And this post is now far too long, so I'll stop here.

1 comment:

slowlane said...

Hi Joi,

I feel a long response coming on, so please forgive if I start to ramble.

I think I understand a lot of your feelings about community and feelings of abandonment. The place I considered my home for over a decade is a ghost town, its residents have literally scattered around the world. In all likelyhood, I will never see that home again, nor many of those who made up my community. Most of them qualify on the list for Christmas card greetings, but I am constantly surprised at how much more is just hidden underneath the surface that comes out at unexpected moments.

I say this to compare it to the community we talked about in college. To my understanding, the purpose of the Torrey community was to teach us how to make a community. It was to show us the values, the benefits, the struggles and how to overcome them, it was to create a bond that would strengthen us for learning. We did that in college by sharing dorm rooms and eating meals together and spending enormous amounts of hours together in class just hanging out. But that can't be how our community looks ten years or even three years out of college. We all are called to different places to use what we learned in college, and that will mean building other communities. But I believe that many of the bonds that were formed will remain more than just Christmas card notations. I believe that the community we built will continue to support eachother even after we go for months or years without meaningful contact.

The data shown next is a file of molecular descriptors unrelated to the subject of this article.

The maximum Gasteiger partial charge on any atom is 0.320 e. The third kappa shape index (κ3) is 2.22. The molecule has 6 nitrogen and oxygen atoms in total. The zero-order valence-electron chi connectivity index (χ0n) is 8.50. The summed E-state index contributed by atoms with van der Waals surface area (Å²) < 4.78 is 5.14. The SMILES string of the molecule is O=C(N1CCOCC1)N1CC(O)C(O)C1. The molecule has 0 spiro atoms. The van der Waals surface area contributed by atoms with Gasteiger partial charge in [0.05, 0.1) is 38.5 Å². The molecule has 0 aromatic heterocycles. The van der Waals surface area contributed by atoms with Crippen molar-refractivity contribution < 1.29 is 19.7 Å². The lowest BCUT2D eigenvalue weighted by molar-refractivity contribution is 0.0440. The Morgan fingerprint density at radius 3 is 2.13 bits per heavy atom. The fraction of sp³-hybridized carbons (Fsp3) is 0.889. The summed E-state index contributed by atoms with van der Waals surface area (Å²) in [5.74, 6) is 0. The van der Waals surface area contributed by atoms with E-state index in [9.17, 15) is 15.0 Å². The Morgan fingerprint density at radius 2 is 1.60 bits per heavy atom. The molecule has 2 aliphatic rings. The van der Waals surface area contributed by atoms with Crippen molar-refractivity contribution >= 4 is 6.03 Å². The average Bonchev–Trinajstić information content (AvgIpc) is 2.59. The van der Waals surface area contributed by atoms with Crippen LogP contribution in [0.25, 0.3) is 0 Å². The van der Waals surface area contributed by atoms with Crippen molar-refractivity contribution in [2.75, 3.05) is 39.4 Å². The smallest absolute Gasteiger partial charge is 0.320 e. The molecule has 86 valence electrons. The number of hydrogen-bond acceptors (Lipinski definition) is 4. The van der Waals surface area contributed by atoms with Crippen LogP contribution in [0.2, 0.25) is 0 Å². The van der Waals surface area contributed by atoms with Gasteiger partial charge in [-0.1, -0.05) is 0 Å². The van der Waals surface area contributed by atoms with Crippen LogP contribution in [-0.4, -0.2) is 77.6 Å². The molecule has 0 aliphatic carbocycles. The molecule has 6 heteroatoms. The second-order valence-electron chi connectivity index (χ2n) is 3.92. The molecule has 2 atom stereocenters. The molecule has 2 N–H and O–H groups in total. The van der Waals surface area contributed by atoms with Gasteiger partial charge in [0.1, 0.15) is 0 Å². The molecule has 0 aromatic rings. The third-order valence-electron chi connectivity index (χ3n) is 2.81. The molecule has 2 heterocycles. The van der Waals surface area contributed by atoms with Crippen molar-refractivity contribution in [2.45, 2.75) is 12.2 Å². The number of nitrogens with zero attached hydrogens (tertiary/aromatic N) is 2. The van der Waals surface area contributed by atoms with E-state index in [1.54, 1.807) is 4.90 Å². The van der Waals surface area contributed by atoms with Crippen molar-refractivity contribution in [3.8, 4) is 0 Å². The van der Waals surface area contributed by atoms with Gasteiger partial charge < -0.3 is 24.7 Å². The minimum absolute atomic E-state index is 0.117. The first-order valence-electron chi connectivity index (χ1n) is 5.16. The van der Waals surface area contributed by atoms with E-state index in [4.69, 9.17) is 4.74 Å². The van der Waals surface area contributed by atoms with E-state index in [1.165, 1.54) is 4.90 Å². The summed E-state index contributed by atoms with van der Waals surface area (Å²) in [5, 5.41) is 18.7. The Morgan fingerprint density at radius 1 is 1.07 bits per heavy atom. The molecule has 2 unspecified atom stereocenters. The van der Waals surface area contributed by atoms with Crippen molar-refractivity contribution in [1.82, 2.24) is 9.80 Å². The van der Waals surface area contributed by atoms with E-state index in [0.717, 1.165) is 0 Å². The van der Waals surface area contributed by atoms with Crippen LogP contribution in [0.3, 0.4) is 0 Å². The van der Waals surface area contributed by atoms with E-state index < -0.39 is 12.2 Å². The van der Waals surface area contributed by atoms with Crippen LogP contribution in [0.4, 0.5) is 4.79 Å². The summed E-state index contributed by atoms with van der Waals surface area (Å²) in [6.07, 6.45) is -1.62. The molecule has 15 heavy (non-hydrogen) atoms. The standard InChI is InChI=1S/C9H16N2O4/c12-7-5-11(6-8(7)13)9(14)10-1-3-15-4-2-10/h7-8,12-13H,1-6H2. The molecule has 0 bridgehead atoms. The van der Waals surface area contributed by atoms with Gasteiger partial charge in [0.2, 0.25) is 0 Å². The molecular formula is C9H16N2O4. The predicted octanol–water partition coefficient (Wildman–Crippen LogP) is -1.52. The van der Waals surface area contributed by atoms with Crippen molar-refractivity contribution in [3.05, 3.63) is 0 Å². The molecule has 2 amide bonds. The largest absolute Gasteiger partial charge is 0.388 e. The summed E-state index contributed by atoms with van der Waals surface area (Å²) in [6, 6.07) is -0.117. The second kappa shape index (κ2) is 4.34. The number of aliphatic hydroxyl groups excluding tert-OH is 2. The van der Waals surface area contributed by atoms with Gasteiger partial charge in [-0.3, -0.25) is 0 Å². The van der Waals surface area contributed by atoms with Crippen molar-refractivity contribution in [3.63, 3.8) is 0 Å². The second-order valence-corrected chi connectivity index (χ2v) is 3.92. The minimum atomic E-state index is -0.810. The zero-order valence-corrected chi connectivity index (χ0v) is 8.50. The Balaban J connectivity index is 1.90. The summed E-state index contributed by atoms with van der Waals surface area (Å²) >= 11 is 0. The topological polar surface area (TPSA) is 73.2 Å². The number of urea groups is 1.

Part of what happens is simply due to the "city" principle of relationships that there are so many possible relationships that you can only have so many that receive the energy needed to sustain contact.

And you and I are more likely to see the decline because we are still single and not as distracted by the things that marriage brings with it.

I'm starting to ramble...

The point of all this is that my extreme aversion to good-byes (avoiding people the last week of school so that I wouldn't have to figure out how to say the dreaded word) is fought with the awakening knowledge that my community is bigger and stronger than I realize. I still have more in common with people I grew up with who I haven't seen in ten years than several of my roommates from college (none of the ones you know ;) ). I think that it will be very similar with the community we built among our classmates. And secondly, our community will not slowly fade because we are a small part of an eternal community. This is hard for me to see sometimes, but what has happened is that when it is time for good-byes I echo some of the last words from "Fiddler on the Roof." "Next year in Jerusalem." A whole lot may happen in between now and then, but some day there will be a reunion in Jerusalem.

I'm not sure exactly how much I have written has to do with your post. Oh well.